Preserving the Highway Post Office Bus

The bus being pulled from the garage in Chicago
Removing the bus from the garage in Chicago

The Highway Post Office bus, manufactured by the White Motor Company in 1941, has had an interesting history before becoming part of the Smithsonian’s collection in 1968. Its important history in helping move America’s mail made it a popular artifact to be displayed and loaned to other institutions for many years. When the bus needed a new storage location in 2007, there was no space for such a large artifact in the National Postal Museum’s (NPM) storage facilities. NPM was able to work with the United States Postal Service (USPS) to find storage for the bus in an enclosed garage in Chicago, Illinois. NPM staff made annual trips to inspect the condition of the bus, but were always looking for space to store it closer to the museum. Then in 2014, NPM acquired more storage space and was finally able to bring the bus back to the DC area!

The bus being loaded onto the tractor trailor
Loading the bus onto the tractor trailor

On November 17, 2014, NPM’s Conservator and Collections Manager stood on a Chicago street assisting USPS employees using tow trucks to carefully move the bus from the garage to the street to prepare it for transport to DC. The work was slow and the streets had to be blocked off to protect both the artifact and the people working with it. Once the bus was out on the street, it was loaded onto a large tractor trailer for its long drive back to DC. The trailer had an open top to accommodate the size of the bus. The bus arrived safely on November 19th at the museum’s storage facility in Maryland. The bus was unloaded with the assistance of the Smithsonian’s Metro Support Services Branch and NPM staff began planning for the next phases to clean and prepare it for long-term storage.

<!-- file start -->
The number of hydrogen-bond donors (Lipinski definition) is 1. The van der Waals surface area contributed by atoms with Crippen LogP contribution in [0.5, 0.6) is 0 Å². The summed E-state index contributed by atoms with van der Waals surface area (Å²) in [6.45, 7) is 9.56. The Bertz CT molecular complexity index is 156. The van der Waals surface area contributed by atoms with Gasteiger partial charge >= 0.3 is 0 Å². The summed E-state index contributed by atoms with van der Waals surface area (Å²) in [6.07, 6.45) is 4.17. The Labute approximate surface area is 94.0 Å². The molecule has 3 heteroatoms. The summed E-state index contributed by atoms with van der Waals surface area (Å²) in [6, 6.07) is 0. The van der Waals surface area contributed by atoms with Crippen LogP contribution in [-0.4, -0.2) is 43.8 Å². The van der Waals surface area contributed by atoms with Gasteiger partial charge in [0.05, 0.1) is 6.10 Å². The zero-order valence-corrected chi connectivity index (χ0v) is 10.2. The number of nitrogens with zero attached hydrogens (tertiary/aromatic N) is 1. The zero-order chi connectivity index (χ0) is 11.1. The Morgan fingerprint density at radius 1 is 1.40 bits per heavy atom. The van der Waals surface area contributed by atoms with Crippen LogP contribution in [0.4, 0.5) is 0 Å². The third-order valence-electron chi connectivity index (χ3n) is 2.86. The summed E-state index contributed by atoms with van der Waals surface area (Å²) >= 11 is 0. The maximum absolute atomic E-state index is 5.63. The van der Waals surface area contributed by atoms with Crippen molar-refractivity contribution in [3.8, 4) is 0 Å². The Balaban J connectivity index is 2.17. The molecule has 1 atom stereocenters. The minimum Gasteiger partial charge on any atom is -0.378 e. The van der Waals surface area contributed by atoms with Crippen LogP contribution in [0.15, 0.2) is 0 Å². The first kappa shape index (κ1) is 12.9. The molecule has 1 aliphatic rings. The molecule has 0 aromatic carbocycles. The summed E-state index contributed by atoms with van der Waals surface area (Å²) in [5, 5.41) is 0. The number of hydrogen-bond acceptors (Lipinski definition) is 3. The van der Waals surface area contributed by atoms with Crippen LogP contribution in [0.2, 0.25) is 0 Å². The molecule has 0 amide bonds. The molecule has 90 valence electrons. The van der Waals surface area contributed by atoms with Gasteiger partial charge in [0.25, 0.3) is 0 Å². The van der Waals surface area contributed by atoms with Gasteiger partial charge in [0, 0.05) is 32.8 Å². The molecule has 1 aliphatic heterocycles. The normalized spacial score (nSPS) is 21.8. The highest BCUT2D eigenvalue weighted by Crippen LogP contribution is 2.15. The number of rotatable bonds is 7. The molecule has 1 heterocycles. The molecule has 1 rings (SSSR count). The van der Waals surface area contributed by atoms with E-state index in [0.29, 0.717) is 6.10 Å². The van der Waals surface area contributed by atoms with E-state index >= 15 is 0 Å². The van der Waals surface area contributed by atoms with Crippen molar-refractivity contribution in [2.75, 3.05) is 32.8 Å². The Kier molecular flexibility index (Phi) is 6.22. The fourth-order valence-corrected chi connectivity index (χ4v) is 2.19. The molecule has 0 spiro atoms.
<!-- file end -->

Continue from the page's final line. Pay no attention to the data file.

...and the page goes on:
Two museum staff inspect the bus and make notes in the condition report
Creating the condition report

Seven members of NPM’s Collection and Preservation staff descended upon the bus two days later on November 21st to conduct a condition report (a report that carefully details every aspect of the bus’s physical condition, inside and out) and to wash the bus because it had gotten very dirty during its two-day drive in the open-top trailer. The staff used buckets of clean water and damp lint-free rags to wash the bus. When a rag got too dirty, they just got a new one and replaced the water in the buckets as much as possible. The inside of the bus was dusted using static-cling cloths. The process took several hours, but the bus looked amazing when they were done.

Two museum staff cleaning the outside and the inside of the bus
Cleaning the outside and inside of the bus
Museum staff cleaning the outside of bus
Cleaning the outside of bus

The next step for preparing for storage was to get the bus off of its wheels so they would not deteriorate under the weight of the vehicle. NPM’s Preservation staff contacted the Smithsonian’s Transportation Services department for guidance on purchasing the right type of jack stands for the vehicle’s excessive weight and its irregular axles. After extensive measurements and communication between the departments, NPM had finally found the perfect jack stands by August 2015. The Smithsonian’s Transportation Services employees used air pressure jacks to lift the bus and place it on the new jack stands. The process was so gentle it did not seem like the bus moved at all. Today the wheels are comfortably a few inches off the ground and the axles are sound.

Museum staff placing the bus on Jack Stands
Placing the bus on jack stands

The last and final step was to cover the bus. The old cover from when the bus was in Chicago was filthy so a new RV cover was ordered. Even though the storage space is a clean space, there is always a risk of dust, the cover will prevent any unwanted dust or particles from getting on or in the bus. A team of five staff members went out to cover the bus on August 25th. It looked very cozy when it was covered up. We know that the bus is safe and well preserved because of the many steps for constant care that the Smithsonian has taken since 1968, and the steps taken in the eight-month period over 2014-2015 will carry the bus in good stead for years to come.

Museum staff putting a cover on the bus
Putting cover on the bus
Bus shown covered and ready for storage
Bus covered and ready for storage

Thank you to the United States Postal Service and the Smithsonian’s Metro Support Services Branch and Transportation Services for all their help to keep this part of postal history preserved!